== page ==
“The first thing to know about American readers is that for the most part, they are not looking at Arabic novels. American audiences are famous for their indifference toward literature that was not written in English. About 2 percent of the titles published in the US are translated from other languages. And only 2 percent of this tiny number come from Arabic. Which is to say, for every ten thousand books published in English, about four were translated from Arabic. Unlike so many other literary cultures—like Spanish or French or Arabic—where translated titles routinely make a major impact in terms of sensibility and style, Americans basically read only themselves. So, in this sense, Americans really are exceptional—not that isolation is something to brag about.
“This does not mean that Americans are never curious about other parts of the world. Sometimes they are. But when they want to read about them in literature, they generally prefer to read what an American has to say. There are dozens of works of fiction about the American occupation of Iraq written by Americans with little or no knowledge of the language, culture or history of that country. Compare that to the fact that only a handful of works by Iraqi authors have been translated at all into English, and only one or two have even garnered a review.
“That said, a small fraction of American readers are hungry for Arabic literature in translation—though this hunger raises as many questions as it answers. We could say that there are basically two kinds of stories Americans are looking for in Arabic novels: stories about the Western Self, and stories about the Arab Other.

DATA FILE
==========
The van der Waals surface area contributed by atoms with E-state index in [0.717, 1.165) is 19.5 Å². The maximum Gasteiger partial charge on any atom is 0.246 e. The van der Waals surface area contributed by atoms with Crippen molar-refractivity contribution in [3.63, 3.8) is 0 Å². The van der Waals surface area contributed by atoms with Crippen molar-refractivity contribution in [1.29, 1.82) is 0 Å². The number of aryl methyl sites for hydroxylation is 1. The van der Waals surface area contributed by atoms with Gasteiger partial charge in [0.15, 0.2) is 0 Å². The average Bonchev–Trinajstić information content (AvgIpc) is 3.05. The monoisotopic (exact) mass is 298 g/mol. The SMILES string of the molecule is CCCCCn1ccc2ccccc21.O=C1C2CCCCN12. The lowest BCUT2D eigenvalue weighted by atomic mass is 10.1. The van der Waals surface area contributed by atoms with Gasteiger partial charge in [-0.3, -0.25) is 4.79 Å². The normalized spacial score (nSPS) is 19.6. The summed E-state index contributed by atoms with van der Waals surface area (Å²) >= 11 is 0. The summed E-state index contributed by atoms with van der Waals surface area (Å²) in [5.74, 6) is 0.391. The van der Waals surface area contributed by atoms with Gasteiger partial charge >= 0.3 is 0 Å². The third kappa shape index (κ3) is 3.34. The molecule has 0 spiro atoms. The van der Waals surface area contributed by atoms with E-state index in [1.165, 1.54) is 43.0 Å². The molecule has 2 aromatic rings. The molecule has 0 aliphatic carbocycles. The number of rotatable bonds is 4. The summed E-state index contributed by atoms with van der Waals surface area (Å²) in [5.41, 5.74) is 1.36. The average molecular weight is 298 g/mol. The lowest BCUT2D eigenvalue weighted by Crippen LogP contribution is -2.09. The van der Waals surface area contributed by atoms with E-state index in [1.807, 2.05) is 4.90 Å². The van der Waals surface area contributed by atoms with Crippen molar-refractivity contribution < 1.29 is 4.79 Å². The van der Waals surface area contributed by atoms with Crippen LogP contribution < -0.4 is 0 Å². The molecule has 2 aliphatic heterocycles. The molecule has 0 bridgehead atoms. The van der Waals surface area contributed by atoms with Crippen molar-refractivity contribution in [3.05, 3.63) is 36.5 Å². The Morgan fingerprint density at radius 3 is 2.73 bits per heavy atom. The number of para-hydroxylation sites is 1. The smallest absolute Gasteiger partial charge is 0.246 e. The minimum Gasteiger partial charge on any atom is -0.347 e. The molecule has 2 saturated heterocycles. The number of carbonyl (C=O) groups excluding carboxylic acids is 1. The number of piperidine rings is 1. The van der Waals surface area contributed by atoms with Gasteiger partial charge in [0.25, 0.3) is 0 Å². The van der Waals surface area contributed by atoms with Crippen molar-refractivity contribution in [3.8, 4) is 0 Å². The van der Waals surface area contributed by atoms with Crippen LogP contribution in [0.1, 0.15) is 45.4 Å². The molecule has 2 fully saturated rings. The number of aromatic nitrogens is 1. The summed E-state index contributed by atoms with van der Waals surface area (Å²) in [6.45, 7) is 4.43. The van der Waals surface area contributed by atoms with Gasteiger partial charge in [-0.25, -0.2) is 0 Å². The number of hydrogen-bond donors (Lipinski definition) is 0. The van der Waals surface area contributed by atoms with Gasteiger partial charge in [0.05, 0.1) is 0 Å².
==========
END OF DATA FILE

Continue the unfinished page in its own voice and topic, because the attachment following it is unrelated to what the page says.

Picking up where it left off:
“We might call the first a ‘narcissistic strand of interest.’ By this, I refer to American readers who go looking for a very particular kind of novel from the Arab world: novels that present an image of Americans (or Westerners or Jews or Israelis), novels that hold up a mirror onto “ourselves,” novels about the Arab experience of immigration to the USA or Europe, or novels that treat the presence of Americans or Westerners in the Arab world. These are interesting to many white American readers because they seem to let us see how we (or people we imagine to be like “us”) are viewed by Arabs. Reading them allows us to imagine that we are eavesdropping in an authentic conversation about us. Any Arab novelist with a decent knowledge of white American audiences knows that the presence of American, European or Israeli characters in a story will spark a fire with this narcissistic segment of the market.
“There is another kind of interest that turns to novels for information about how Arabs live, how they love and how they feel. We might call this the ‘ethnographic strand of interest,’ because it reads novels not as works of fiction, but as works based in reality. This interest is in works that help white Americans understand the foreignness of Arab culture on its own terms.
“In this strange hall of mirrors, Americans pick up novels from the Arab world and hope to find themselves, or hope to find their Other. Of course, they will always be disappointed. And this, I think, is the great missed encounter of Arabic literature in translation. It is part of a cycle of fantasy and animosity, rather than understanding. Arabic novels are not read in English as literature, but as something else—for the information they might contain. Adventuresome American writers do seek out European and Latin American fiction in order to study literary style and form—but that is never why they pick up Arabic novels.